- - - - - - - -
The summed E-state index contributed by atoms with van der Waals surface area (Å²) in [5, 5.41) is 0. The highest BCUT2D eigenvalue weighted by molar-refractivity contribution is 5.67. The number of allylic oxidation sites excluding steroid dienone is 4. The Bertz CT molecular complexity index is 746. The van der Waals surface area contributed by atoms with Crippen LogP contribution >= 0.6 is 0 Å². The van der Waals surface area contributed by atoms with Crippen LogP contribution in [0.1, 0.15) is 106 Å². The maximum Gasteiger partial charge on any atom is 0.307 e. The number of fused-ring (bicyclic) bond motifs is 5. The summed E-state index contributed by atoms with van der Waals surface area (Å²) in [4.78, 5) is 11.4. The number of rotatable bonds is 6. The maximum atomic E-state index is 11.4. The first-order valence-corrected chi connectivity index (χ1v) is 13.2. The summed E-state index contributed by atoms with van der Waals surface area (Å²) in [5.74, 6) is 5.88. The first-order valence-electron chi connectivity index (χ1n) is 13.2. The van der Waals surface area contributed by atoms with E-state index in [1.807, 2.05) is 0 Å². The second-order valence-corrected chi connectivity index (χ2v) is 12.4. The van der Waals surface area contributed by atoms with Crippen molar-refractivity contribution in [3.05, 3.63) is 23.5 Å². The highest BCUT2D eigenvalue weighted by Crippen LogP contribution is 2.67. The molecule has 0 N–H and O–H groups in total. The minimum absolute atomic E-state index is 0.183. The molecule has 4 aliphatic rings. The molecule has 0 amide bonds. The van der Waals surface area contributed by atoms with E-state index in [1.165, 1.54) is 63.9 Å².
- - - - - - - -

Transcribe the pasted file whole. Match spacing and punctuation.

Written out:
The summed E-state index contributed by atoms with van der Waals surface area (Å²) in [5, 5.41) is 0. The highest BCUT2D eigenvalue weighted by molar-refractivity contribution is 5.67. The number of allylic oxidation sites excluding steroid dienone is 4. The Bertz CT molecular complexity index is 746. The van der Waals surface area contributed by atoms with Crippen LogP contribution >= 0.6 is 0 Å². The van der Waals surface area contributed by atoms with Crippen LogP contribution in [0.1, 0.15) is 106 Å². The maximum Gasteiger partial charge on any atom is 0.307 e. The number of fused-ring (bicyclic) bond motifs is 5. The summed E-state index contributed by atoms with van der Waals surface area (Å²) in [4.78, 5) is 11.4. The number of rotatable bonds is 6. The maximum atomic E-state index is 11.4. The first-order valence-corrected chi connectivity index (χ1v) is 13.2. The summed E-state index contributed by atoms with van der Waals surface area (Å²) in [5.74, 6) is 5.88. The first-order valence-electron chi connectivity index (χ1n) is 13.2. The van der Waals surface area contributed by atoms with E-state index in [1.807, 2.05) is 0 Å². The second-order valence-corrected chi connectivity index (χ2v) is 12.4. The van der Waals surface area contributed by atoms with Crippen molar-refractivity contribution in [3.05, 3.63) is 23.5 Å². The highest BCUT2D eigenvalue weighted by Crippen LogP contribution is 2.67. The molecule has 0 N–H and O–H groups in total. The minimum absolute atomic E-state index is 0.183. The molecule has 4 aliphatic rings. The molecule has 0 amide bonds. The van der Waals surface area contributed by atoms with E-state index in [1.165, 1.54) is 63.9 Å².